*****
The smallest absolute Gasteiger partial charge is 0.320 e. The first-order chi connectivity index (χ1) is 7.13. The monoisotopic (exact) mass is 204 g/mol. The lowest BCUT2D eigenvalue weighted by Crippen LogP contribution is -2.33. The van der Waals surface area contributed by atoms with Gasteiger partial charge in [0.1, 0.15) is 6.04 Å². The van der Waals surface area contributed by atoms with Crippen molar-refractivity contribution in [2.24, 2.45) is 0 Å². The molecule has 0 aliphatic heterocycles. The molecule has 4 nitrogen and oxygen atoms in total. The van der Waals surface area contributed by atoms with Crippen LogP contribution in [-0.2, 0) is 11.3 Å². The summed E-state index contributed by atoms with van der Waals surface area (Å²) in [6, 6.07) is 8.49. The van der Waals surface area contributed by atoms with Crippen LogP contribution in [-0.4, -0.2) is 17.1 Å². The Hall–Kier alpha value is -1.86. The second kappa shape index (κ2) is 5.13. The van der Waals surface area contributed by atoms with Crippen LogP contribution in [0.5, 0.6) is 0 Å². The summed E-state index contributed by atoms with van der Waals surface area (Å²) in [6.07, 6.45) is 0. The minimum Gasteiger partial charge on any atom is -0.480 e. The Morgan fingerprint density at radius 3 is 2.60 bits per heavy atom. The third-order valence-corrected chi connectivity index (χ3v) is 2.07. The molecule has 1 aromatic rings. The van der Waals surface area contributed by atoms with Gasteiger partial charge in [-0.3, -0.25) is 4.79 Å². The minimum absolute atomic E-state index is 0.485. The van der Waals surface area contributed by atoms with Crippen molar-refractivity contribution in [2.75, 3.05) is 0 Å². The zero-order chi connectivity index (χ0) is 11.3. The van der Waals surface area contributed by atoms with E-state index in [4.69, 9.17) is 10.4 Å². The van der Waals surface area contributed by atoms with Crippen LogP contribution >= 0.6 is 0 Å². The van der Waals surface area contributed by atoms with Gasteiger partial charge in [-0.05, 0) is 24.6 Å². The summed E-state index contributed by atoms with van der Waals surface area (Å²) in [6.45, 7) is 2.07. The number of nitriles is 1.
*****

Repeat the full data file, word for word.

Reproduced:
The smallest absolute Gasteiger partial charge is 0.320 e. The first-order chi connectivity index (χ1) is 7.13. The monoisotopic (exact) mass is 204 g/mol. The lowest BCUT2D eigenvalue weighted by Crippen LogP contribution is -2.33. The van der Waals surface area contributed by atoms with Gasteiger partial charge in [0.1, 0.15) is 6.04 Å². The van der Waals surface area contributed by atoms with Crippen molar-refractivity contribution in [2.24, 2.45) is 0 Å². The molecule has 0 aliphatic heterocycles. The molecule has 4 nitrogen and oxygen atoms in total. The van der Waals surface area contributed by atoms with Crippen LogP contribution in [-0.2, 0) is 11.3 Å². The summed E-state index contributed by atoms with van der Waals surface area (Å²) in [6, 6.07) is 8.49. The van der Waals surface area contributed by atoms with Crippen LogP contribution in [-0.4, -0.2) is 17.1 Å². The Hall–Kier alpha value is -1.86. The second kappa shape index (κ2) is 5.13. The van der Waals surface area contributed by atoms with Crippen LogP contribution in [0.5, 0.6) is 0 Å². The summed E-state index contributed by atoms with van der Waals surface area (Å²) in [6.07, 6.45) is 0. The minimum Gasteiger partial charge on any atom is -0.480 e. The Morgan fingerprint density at radius 3 is 2.60 bits per heavy atom. The third-order valence-corrected chi connectivity index (χ3v) is 2.07. The molecule has 1 aromatic rings. The van der Waals surface area contributed by atoms with Gasteiger partial charge in [-0.3, -0.25) is 4.79 Å². The minimum absolute atomic E-state index is 0.485. The van der Waals surface area contributed by atoms with Crippen molar-refractivity contribution in [2.75, 3.05) is 0 Å². The zero-order chi connectivity index (χ0) is 11.3. The van der Waals surface area contributed by atoms with E-state index in [4.69, 9.17) is 10.4 Å². The van der Waals surface area contributed by atoms with Crippen LogP contribution >= 0.6 is 0 Å². The van der Waals surface area contributed by atoms with Gasteiger partial charge in [-0.05, 0) is 24.6 Å². The summed E-state index contributed by atoms with van der Waals surface area (Å²) in [6.45, 7) is 2.07. The number of nitriles is 1.